SAF Member Spotlight: Dr. Sharon T. Friedman

April 29, 2022

Photo courtesy of Sharon T. Friedman

On a semi-monthly basis, SAF hosts a member spotlight that showcases the impressive work being done by someone in our professional community. This time, we had the honor of putting a member spotlight on Dr. Sharon T. Friedman, whose long and dynamic career has found her frequently engaged with and supporting the SAF community. We asked Sharon to share with us her forestry story: how she decided to enter the field, her path therein, and the reason she has been involved with SAF for so many years. 

Since 1974, or thereabouts—which is darn close to 50 years—I’ve been involved with SAF. Mostly I’ve spent my time on national committees: the Committee on Forest Policy, the Ethics Committee, and the Forest Science and Technology Board. I’ve been chair of each. I have fond memories of the folks who work with SAF’s National Capitol Chapter and the many potlucks we had at Wild Acres (the former SAF headquarters, which is now located in Washington, DC).

I’ve always loved trees; I grew up in suburban southern California and fell in love with trees and forests on weekend drives and at summer camp in the Angeles National Forest. When I got my first whiff of sun-warmed bark, it was love at first smell. I may have been a bark beetle in a past life.

As a high school student, I attended a summer ecology program put on by the Oregon Museum of Science and Industry in the Clackamas River drainage. We visited a Ranger District and a fellow from the USDA Forest Service showed us how to use an increment borer. Trees have stories to tell; I was hooked! Of course, it wasn’t easy to be a woman forester in the 1970s, but that’s how I ended up getting a Ph.D. I kept going to school until the Forest Service hired me, and I’ve never looked back.

My career in forestry has been mostly with the Forest Service. Fortunately, as I discovered, I had a chance to do different things, including research administration, National Environmental Policy Act, genetics, and planning. I found there was always another kind of position and always something new to learn. But SAF has always been my chance to meet people from the wider world of forestry. My SAF networks increased my capacity to do my Forest Service work, and vice versa.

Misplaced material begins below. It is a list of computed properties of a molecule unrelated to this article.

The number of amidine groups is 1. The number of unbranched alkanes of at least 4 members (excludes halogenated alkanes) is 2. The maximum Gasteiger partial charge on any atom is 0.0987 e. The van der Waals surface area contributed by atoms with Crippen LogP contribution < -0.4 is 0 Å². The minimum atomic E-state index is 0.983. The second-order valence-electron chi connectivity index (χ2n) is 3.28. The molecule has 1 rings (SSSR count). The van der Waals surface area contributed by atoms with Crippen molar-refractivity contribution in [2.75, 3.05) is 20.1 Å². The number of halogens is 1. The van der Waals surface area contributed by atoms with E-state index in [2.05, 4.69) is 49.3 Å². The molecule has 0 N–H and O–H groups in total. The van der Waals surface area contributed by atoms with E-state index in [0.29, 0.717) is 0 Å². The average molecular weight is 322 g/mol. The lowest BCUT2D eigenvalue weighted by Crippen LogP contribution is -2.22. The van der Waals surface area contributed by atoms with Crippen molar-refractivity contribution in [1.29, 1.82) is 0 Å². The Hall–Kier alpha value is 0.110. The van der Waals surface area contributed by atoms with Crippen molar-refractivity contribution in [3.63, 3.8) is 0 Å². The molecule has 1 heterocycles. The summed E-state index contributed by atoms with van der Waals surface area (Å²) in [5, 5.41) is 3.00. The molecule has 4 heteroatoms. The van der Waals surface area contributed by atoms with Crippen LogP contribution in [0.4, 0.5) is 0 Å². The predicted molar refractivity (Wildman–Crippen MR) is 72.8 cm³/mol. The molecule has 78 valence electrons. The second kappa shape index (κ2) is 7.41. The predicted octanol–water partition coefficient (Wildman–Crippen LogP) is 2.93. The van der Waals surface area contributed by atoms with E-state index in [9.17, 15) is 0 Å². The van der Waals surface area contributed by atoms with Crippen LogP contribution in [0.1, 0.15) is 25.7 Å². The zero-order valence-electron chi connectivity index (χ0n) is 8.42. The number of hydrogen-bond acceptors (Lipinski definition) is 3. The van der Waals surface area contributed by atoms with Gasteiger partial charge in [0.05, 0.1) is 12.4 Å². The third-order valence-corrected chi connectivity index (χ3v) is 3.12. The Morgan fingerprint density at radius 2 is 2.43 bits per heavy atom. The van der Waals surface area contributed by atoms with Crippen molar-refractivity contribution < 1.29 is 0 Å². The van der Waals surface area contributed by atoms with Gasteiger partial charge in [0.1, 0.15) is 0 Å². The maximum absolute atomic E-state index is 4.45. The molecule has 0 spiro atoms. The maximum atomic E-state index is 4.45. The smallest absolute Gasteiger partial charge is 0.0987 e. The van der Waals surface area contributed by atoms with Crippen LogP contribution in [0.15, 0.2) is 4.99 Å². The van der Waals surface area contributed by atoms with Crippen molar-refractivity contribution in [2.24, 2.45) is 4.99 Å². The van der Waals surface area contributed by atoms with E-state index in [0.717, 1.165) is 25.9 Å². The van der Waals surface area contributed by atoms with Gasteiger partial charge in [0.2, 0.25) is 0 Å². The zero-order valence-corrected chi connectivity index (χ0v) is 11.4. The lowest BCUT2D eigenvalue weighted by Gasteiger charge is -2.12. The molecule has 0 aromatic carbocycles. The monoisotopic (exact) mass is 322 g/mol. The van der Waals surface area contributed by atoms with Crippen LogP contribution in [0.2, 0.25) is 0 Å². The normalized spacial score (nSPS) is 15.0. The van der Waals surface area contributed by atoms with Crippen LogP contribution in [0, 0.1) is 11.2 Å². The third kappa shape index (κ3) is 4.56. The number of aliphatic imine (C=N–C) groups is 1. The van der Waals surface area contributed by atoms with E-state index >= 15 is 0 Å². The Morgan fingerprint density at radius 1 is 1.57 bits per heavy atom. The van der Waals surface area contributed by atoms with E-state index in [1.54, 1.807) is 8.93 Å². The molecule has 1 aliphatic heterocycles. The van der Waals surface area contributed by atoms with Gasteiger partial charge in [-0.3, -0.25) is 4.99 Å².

One of my favorite memories was at an SAF convention many years ago in—if I remember correctly—the state of Texas. I was in a session discussing the red-cockaded woodpecker. The researcher presenting made some statement about the bird, and a field forester sitting in on the session said, “But that’s not the way it is where I work.” The presenting researcher responded to the field forester’s claim with “But that’s not in the literature!” I thought to myself, ‘Where else do you get dialogue like this between a researcher and a practitioner?’ It’s exciting to see these different people learning from each other while trying to figure out what’s really going on. It’s the coolest thing ever! As I write this, I am reflecting on something I just posted on The Smokey Wire regarding how practitioners could help inform a new piece of research; you could say SAF helped me discover the theme of my forestry vocation.

I still volunteer with SAF because it’s stimulating to be around people of diverse ages, backgrounds, experiences, and ideas who are working in the field of forestry.  I like to think that, as a wise elder, I can be helpful to people today (while, of course, refraining from telling too many boring stories about the old days or people no one remembers). Another very important reason I choose SAF over other volunteer opportunities is the SAF staff. Any volunteer job is easy if you are working with people like SAF’s Policy & Public Affairs Director Danielle Watson, who, frankly, do much of the heavy lifting.  And that’s why, after all these years, I am still here.

We want to thank Sharon for her continued contributions to the field of forestry and the SAF community! To stay up to date on her work and all things forestry, follow The Smokey Wire, a forest policy website. You may also reach her directly by email at [email protected]. And if her work has inspired you to join one of SAF’s national advisory committees, don’t hesitate to reach out to the SAF Policy & Public Affairs team at any time to learn more.

To submit an SAF Member Spotlight, email [email protected]